On May 11, President Obama signed the brand-new Defend Trade Secrets Act of 2016 (DTSA). This new legislation establishes a federal trade secrets law and has the added benefit of protecting corporate whistleblowers.
With this law, whistleblowers who disclose trade secrets to federal, state or local government officials or to an attorney for the sole purpose of investigating potential legal violations will be protected from any backlash. Such disclosures are also protected if whistleblowers make them during the course of a lawsuit or other proceeding, as long as the disclosure is made privately.
For example, a whistleblower who files an anti-retaliation lawsuit against a current or former employer could disclose company trade secrets to his or her attorney. That trade secret information may be used during court proceedings, as long as that secret is kept under seal.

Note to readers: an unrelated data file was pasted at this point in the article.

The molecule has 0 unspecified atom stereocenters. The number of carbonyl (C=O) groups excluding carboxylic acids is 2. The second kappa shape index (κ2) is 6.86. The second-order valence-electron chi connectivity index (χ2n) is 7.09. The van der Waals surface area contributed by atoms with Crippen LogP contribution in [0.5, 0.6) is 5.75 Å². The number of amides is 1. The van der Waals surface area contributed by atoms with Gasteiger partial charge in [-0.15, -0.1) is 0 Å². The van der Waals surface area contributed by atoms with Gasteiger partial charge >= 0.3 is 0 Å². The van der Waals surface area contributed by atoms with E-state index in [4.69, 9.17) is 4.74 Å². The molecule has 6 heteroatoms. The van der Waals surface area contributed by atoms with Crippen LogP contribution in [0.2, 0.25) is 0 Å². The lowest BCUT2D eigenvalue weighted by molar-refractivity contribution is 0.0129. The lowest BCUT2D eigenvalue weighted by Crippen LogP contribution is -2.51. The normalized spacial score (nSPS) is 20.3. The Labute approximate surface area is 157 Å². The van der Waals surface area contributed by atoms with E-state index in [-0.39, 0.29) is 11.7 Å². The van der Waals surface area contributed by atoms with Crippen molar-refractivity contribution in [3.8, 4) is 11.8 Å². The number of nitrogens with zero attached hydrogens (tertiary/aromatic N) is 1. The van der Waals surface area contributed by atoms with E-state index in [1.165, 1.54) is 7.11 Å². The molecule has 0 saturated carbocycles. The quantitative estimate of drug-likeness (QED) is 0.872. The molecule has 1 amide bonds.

Under the DTSA, employers are also required to notify their employees of these rights to disclose and use trade secrets in these circumstances.
Additionally, the law will make trade secret laws regarding trade secrets uniform with a single federal statute, which will make laws easier to develop and predict nationwide. Any existing laws, however, will not be preempted by the implementation of the DTSA — it simply adds a layer of federal law.
Thanks to the various federal whistleblower protection programs and other laws that have been established over the past several years, there are now more protections in place for whistleblowers than ever before. It has also become more important for businesses and organizations to develop processes to respond to whistleblower complaints swiftly and effectively.
For further guidance on this important issue, contact the experienced Dallas attorneys at Whistleblower Law for Managers.